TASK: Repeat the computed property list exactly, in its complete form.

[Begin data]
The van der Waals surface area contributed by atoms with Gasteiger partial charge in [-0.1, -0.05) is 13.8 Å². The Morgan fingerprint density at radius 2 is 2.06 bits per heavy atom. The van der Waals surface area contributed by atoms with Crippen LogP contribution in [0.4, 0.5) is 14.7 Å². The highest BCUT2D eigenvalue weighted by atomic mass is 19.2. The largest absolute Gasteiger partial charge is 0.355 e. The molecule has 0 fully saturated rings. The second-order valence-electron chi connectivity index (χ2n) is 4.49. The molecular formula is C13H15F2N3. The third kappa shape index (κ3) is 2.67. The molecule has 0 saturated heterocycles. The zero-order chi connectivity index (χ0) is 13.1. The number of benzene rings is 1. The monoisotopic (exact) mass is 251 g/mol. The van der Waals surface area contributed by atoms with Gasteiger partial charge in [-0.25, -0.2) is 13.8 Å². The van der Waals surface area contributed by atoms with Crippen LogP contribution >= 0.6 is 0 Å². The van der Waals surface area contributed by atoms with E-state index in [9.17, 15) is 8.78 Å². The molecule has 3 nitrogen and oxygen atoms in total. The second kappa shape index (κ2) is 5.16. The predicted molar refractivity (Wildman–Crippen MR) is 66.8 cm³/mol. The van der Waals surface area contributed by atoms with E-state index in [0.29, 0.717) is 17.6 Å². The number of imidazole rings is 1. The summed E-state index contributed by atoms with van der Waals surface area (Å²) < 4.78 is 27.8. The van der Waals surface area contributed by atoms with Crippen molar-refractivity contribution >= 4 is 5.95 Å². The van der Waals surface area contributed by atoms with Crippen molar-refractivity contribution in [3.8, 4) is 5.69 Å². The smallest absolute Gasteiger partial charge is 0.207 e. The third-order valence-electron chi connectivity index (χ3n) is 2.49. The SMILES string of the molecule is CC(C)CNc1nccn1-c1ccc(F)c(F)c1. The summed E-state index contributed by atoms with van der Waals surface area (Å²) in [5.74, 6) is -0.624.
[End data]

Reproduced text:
The van der Waals surface area contributed by atoms with Gasteiger partial charge in [-0.1, -0.05) is 13.8 Å². The Morgan fingerprint density at radius 2 is 2.06 bits per heavy atom. The van der Waals surface area contributed by atoms with Crippen LogP contribution in [0.4, 0.5) is 14.7 Å². The highest BCUT2D eigenvalue weighted by atomic mass is 19.2. The largest absolute Gasteiger partial charge is 0.355 e. The molecule has 0 fully saturated rings. The second-order valence-electron chi connectivity index (χ2n) is 4.49. The molecular formula is C13H15F2N3. The third kappa shape index (κ3) is 2.67. The molecule has 0 saturated heterocycles. The zero-order chi connectivity index (χ0) is 13.1. The number of benzene rings is 1. The monoisotopic (exact) mass is 251 g/mol. The van der Waals surface area contributed by atoms with Gasteiger partial charge in [-0.25, -0.2) is 13.8 Å². The van der Waals surface area contributed by atoms with Crippen LogP contribution >= 0.6 is 0 Å². The van der Waals surface area contributed by atoms with E-state index in [9.17, 15) is 8.78 Å². The molecule has 3 nitrogen and oxygen atoms in total. The second kappa shape index (κ2) is 5.16. The predicted molar refractivity (Wildman–Crippen MR) is 66.8 cm³/mol. The van der Waals surface area contributed by atoms with E-state index in [0.29, 0.717) is 17.6 Å². The number of imidazole rings is 1. The summed E-state index contributed by atoms with van der Waals surface area (Å²) < 4.78 is 27.8. The van der Waals surface area contributed by atoms with Crippen molar-refractivity contribution >= 4 is 5.95 Å². The van der Waals surface area contributed by atoms with Crippen molar-refractivity contribution in [3.8, 4) is 5.69 Å². The smallest absolute Gasteiger partial charge is 0.207 e. The third-order valence-electron chi connectivity index (χ3n) is 2.49. The SMILES string of the molecule is CC(C)CNc1nccn1-c1ccc(F)c(F)c1. The summed E-state index contributed by atoms with van der Waals surface area (Å²) in [5.74, 6) is -0.624.